In your letter to us and in conversations with David Clohessy, another survivor of religious sexual abuse, you mentioned two reasons why you would not allow us to speak at the Assembly. Neither seems credible.

First, you said you would feel it's better if we first meet in a smaller group. Non-victims fortunately, do not have the ability to know what is best for survivors. We find the LCWR is very ignorant on this matter and hence the need to speak - to educate. The signors below realize that we are the privileged ones for we survived and continue to survive. Many of our brothers and sisters of abuse could not survive with their pain. Your suggestion may make sense to you. It doesn't to us. Given the gravity of the crisis and the time that has already elapsed, we feel it would be far more beneficial if we could talk with your whole membership at one time.

Second, you talk about time constraints. Sister, let’s be honest. We are asking for 30 minutes. We will speak at any time you give us…first thing in the morning or last at night. We have been to conferences over our years and we know that you could find 30 minutes for us if you sincerely wanted to work with us.

That said, we were willing to compromise. We still are. If you want to meet prior to the Texas conference, we'll move heaven and earth to make that meeting happen. But now, even though you proposed such a get-together, you're reversing yourselves and saying no to even a smaller meeting in the coming weeks.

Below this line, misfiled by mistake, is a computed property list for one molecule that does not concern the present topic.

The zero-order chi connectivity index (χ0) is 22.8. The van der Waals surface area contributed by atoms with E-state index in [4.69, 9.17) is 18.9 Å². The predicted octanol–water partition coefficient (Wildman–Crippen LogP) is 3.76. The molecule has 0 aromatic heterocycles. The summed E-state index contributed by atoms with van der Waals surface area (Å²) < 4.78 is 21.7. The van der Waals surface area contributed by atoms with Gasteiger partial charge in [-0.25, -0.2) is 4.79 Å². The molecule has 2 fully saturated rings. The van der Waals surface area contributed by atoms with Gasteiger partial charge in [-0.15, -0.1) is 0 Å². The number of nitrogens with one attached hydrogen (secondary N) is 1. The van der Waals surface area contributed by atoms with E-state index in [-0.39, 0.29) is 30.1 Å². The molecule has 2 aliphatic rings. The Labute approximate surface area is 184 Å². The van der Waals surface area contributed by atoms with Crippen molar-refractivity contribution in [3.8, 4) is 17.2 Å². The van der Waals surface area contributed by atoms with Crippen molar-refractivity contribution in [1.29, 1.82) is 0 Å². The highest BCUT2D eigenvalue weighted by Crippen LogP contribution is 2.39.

Sisters, we all know that "where there's a will, there's a way." We know that conference schedules change. We know that helping the needy is not always convenient. We know that living as Jesus would is not always easy. But, we do know that Jesus would embrace us. And we know that if you sincerely want to help abuse victims, you'll hear us. You know that in the larger scheme of things, one half hour at one meeting is indeed possible.

The LCWR refusal to allow us to speak does not speak well of the "trust" that when the LCWR proclaims "brokenness can be healed."

The LCWR stated in its STATEMENT OF LCWR NATIONAL BOARD CONCERNING SEXUAL ABUSE that "Thus, we call upon our members to join our pledge to continue working from a contemplative stance for reconciliation and for a more inclusive and open church."

We hope you will include us in the Conference which would meet your pledge and again are still hopeful that you will work with us in our request. We look forward to your response.


Steve Theisen, SNAP Iowa
Landa Mauriello-Vernon, SNAP Connecticut
Mary Guentner, SNAP Milwaukee
Jack Lavino, SNAP Colorado

(No Longer Bystanders)

Survivors Network of those Abused by Priests